As I listened to the congregation conducting our annual meeting, a phrase ­– first year they sleep, second year they creep, third year they leap – and a word – stretch – came to my mind.

Gardeners among us will recognize this description of perennial, long­lived garden plants. Garden metaphors have been part of my experience on the board, and they are especially apt given the beautiful gardens that surround our church. The phrase encourages gardeners since perennials take time to develop.

Our first year with Rev. Audette was not really a year of sleeping but it was a year of settling in, growing roots and extending in new directions. Looking forward to our second year, we are ready for more than creeping! We are well grounded in the work we did as a congregation last year, and we have a great store of energy and spiritual sustenance. Several people have expressed an interest in the Think Tank that will explore our financial health this summer. We will bloom!

In a search for UU garden prayers, I found this quote from Rev. Scott Alexander’s book Everyday Spiritual Practice: Simple Pathways for Enriching Your Life. “In our faith every individual is expected, with the help of clergy and community, to nurture and tend the garden of his or her own religious life each and every day.”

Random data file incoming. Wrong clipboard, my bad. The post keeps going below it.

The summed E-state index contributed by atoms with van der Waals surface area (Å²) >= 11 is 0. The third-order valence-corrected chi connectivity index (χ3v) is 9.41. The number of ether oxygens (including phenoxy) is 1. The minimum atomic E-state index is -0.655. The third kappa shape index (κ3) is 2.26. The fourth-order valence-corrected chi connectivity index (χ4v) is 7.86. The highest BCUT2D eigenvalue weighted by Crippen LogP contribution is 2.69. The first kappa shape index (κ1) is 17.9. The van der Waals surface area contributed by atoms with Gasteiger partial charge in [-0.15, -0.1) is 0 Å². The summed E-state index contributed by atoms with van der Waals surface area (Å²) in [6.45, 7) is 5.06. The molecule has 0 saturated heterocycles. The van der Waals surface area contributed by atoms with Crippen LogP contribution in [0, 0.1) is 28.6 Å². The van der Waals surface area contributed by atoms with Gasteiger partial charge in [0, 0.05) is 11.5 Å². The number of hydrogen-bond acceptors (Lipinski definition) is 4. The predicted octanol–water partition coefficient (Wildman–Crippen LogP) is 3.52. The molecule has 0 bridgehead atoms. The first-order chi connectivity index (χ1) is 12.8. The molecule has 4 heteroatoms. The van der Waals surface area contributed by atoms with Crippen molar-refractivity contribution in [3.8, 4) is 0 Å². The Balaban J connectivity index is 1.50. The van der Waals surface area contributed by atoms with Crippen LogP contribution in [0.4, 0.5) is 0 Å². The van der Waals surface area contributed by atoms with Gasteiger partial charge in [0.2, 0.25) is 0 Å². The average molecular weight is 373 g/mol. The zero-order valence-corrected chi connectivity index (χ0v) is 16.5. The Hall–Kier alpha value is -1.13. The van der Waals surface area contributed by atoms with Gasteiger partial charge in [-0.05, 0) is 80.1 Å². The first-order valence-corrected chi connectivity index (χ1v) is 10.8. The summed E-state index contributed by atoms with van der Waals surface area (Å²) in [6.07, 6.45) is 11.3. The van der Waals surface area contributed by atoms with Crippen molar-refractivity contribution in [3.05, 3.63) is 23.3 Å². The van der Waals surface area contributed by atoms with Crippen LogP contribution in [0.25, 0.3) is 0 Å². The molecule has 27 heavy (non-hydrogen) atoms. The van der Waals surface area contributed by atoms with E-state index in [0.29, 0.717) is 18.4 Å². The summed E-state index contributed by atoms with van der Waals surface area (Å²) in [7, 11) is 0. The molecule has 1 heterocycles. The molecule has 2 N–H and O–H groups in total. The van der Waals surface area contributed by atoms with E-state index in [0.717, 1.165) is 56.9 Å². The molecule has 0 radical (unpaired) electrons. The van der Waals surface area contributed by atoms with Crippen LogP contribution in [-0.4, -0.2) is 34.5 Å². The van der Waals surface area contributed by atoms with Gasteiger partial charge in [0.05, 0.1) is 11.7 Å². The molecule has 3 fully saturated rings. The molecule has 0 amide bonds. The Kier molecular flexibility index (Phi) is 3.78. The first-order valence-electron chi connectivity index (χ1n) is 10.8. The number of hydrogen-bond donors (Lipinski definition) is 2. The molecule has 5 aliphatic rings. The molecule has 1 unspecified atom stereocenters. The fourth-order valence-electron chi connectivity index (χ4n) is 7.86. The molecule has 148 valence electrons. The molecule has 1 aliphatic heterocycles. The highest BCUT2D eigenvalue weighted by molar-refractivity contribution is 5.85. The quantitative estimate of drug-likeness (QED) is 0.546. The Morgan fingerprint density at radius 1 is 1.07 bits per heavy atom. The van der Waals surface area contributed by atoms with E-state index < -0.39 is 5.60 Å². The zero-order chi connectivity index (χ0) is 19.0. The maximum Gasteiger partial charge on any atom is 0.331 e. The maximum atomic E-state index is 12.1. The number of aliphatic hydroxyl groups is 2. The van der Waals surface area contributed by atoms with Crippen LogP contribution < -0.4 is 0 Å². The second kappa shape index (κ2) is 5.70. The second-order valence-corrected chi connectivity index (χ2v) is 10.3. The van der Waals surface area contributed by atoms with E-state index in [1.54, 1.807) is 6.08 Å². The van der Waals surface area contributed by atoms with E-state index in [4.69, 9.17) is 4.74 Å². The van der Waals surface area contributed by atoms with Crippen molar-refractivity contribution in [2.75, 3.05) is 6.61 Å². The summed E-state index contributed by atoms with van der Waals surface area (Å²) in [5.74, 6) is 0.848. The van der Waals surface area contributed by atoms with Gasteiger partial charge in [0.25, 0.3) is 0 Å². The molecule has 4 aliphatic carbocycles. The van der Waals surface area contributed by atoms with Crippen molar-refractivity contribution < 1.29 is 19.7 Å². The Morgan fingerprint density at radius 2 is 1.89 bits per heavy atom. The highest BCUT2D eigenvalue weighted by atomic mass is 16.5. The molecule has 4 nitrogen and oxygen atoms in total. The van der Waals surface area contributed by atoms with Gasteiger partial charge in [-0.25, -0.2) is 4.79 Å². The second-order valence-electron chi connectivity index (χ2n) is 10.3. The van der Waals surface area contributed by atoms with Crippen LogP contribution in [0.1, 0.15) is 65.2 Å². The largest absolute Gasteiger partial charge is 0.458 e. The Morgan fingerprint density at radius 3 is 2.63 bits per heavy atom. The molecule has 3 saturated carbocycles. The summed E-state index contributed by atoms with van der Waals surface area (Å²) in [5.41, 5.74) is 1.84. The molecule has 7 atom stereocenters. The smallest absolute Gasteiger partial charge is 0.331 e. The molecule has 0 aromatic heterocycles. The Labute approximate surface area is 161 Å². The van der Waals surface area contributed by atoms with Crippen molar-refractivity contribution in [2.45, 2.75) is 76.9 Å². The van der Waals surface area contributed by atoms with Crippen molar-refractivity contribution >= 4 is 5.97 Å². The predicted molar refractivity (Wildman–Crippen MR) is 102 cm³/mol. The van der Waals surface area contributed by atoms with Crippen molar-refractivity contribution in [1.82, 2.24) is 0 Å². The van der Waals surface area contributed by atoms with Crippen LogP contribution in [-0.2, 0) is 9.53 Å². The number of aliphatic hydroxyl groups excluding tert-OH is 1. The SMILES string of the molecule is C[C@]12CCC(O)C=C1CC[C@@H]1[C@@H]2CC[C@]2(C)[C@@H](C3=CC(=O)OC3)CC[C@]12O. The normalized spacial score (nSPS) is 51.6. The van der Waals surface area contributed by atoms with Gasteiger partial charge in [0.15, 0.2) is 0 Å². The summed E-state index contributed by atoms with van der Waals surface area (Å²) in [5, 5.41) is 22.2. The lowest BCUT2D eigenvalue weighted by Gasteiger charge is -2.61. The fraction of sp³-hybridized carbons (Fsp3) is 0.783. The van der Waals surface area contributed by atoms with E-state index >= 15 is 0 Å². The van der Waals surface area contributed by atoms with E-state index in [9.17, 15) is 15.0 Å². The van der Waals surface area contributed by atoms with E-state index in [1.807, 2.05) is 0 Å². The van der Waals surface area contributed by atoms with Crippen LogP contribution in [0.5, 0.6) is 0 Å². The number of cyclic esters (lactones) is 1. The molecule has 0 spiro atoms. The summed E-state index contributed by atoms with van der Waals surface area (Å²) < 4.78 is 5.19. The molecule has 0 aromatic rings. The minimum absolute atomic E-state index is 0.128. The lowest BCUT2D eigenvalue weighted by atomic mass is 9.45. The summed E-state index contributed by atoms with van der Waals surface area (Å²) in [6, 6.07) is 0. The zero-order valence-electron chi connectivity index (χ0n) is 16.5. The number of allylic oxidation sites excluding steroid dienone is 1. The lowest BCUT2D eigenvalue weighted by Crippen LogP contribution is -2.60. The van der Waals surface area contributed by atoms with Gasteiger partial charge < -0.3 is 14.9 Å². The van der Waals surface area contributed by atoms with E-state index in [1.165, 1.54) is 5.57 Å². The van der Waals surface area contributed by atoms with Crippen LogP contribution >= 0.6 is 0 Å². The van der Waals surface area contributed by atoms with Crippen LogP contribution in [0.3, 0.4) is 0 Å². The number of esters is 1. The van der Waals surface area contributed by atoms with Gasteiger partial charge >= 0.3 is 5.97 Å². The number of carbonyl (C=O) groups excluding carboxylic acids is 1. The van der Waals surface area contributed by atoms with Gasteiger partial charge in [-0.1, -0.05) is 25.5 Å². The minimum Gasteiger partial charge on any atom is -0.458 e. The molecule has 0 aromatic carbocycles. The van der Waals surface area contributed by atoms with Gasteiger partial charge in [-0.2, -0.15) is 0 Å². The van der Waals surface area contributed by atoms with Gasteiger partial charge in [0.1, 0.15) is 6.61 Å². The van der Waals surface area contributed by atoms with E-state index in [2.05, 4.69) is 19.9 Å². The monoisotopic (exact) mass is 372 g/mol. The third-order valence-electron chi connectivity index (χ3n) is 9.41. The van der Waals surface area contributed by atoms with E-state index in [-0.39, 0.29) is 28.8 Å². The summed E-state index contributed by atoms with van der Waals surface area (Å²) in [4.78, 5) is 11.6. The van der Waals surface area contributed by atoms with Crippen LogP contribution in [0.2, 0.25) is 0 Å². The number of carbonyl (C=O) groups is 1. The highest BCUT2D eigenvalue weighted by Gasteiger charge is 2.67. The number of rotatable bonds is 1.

This brings me neatly to stretch. Though stretch and grow aren’t precisely synonyms, they are connected – to stretch is to spread out, unfold, put forth, expand. Serving as president will stretch me. Naturally reserved, I will need to reach out. Naturally an observer, I will need to extend myself in discussions, meetings and decision making. My spiritual practices will nurture me as I expect and hope to grow this year.

What are your hopes for growth, for yourself and for our community? If you are a long ­time member, will you participate in widening our circle and deepening your faith? As a newcomer, will you be elastic in your expectations; will you put down roots and find a place to blossom?

In the warming days we will plant our future,
uprooting useless skeletons of last year’s harvest,
breaking the clods of indifference,
carefully pulling the weeds of neglect
so that roots can stretch.

Excerpted from “Communion with Earth and Sky” by Stephen M. Shick